Sheri Riley:

And that’s why I have the passion now, on the second part of your question, to really do the work I do working with high performers that are in that place of what I call the four pain points. What’s next, now what, how do I live, and is this it? And because I know what it’s like to be absolutely miserable, but have this amazing life. One of my clients said to me, she said, “Sheri,” she was 42, look, for all the married people you’ll understand this, but she still loved and liked her husband that was a high school sweetheart. Their kids both graduated from college and she had this multimillion dollar business and she was like, “I feel like I’ve created this amazing life and now I’m trapped in it.”

Sheri Riley:

And that’s why I have this passion, to your point, of whether you’re that 30 something and know you want to do it differently or whether you’re that 50 something, I want you to know, you still have time to do it differently. But here’s the steps on how, because most of us know we want to, the fear is we don’t know how, and that’s why I’m so intentional about the how.

Lisa Zeeveld:

Yeah. I think that’s worth repeating for everybody who’s listening right now is that you still have time. So why do you think your story is so common among high performing leaders?

Sheri Riley:

I believe it’s common because, and especially in America, there’s the mindset of only losers sleep and you got to give a hundred percent. And also, with Malcolm Gladwell, which I totally subscribe to, the excellent, you need 10,000 hours. And so we’ve created this idea in our culture and I’ve spoken around the world and it exists in pockets in other cultures, that success comes to those who don’t sleep. And my favorite one, because I am that one, I used to say, I’m asleep when I die. That was me, crazy. But what I’ve realized is there’s an awareness and an awakening now that people are understanding that this narrow definition of success, how many zeros do I have in my bank account? And how many commas do I have between those zeros? What are the letters before my name and what are the letters behind my name?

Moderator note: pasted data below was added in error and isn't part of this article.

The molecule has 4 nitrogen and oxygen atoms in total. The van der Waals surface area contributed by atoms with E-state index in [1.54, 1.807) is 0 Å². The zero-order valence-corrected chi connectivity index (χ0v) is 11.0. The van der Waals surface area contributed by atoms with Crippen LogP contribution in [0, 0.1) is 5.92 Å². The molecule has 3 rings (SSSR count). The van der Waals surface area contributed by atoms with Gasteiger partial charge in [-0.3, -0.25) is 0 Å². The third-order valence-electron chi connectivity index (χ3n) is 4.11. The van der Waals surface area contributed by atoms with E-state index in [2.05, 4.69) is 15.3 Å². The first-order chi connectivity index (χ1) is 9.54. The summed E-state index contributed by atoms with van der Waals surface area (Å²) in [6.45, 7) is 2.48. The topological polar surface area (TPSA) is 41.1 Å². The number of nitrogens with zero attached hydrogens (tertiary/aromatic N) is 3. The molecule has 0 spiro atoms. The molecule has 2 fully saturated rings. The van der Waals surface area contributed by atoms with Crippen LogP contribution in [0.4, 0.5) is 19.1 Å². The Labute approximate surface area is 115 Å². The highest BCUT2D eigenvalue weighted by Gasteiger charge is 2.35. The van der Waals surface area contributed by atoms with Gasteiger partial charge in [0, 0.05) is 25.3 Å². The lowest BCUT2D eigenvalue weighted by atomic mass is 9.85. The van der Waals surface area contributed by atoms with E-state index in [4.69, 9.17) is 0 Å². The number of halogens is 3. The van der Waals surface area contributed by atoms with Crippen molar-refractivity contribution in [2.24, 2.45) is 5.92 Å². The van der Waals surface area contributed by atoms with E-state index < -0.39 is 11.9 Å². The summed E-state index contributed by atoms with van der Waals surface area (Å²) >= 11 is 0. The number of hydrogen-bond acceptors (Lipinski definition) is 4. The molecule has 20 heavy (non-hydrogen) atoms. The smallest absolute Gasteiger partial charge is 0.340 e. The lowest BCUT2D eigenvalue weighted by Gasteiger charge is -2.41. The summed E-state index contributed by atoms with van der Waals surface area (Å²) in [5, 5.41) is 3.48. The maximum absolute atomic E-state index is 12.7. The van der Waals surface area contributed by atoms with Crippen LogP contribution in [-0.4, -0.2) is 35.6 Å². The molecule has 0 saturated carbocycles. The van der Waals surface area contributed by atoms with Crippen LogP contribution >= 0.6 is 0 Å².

Sheri Riley:

That narrow definition of success is robbing us of our peace, of our joy, of our happiness, of our marriages, of our relationships with our children, we don’t know who we are. And when those things leave, when we retire, when we get fired, when they downsize, when our children are 16 and won’t talk to us, when we get to those critical moments and we go, oh my God, is this really happiness? Or to your point, we feel stuck and feel like, well, I’m making great money, but you don’t like yourself. And so as high performers, one of my greatest purposes is to really expand that paradigm because I’m all, I’m a capitalist, yes, I am. I believe in success, as we talked about our dear friend, I love Deidre, I love Deidre great restaurant, which her and I do together. I love great things, but what I’ve realized is there’s power in the and, we don’t have to live in the, if the money or the marriage, it’s the success in business or a great relationship with my children. What I found is we literally can live in the and, but we have to be intentional.

Lisa Zeeveld:

Yeah. And I think too, it’s actually creating a recipe that makes sense for us, for you as a person. I think that we prescribe to a recipe of success like you mentioned that it has to be lots of zeros and lots of commas and big things. And at the end of the day, that may not be the success that you’re called to be, your success may be that you’re supposed to be a great parent in this season. There’s a lot of years that we have to live if we’re granted that, and so we can create a recipe that makes it, we don’t have to prescribe to what the world thinks that needs to be.

Sheri Riley: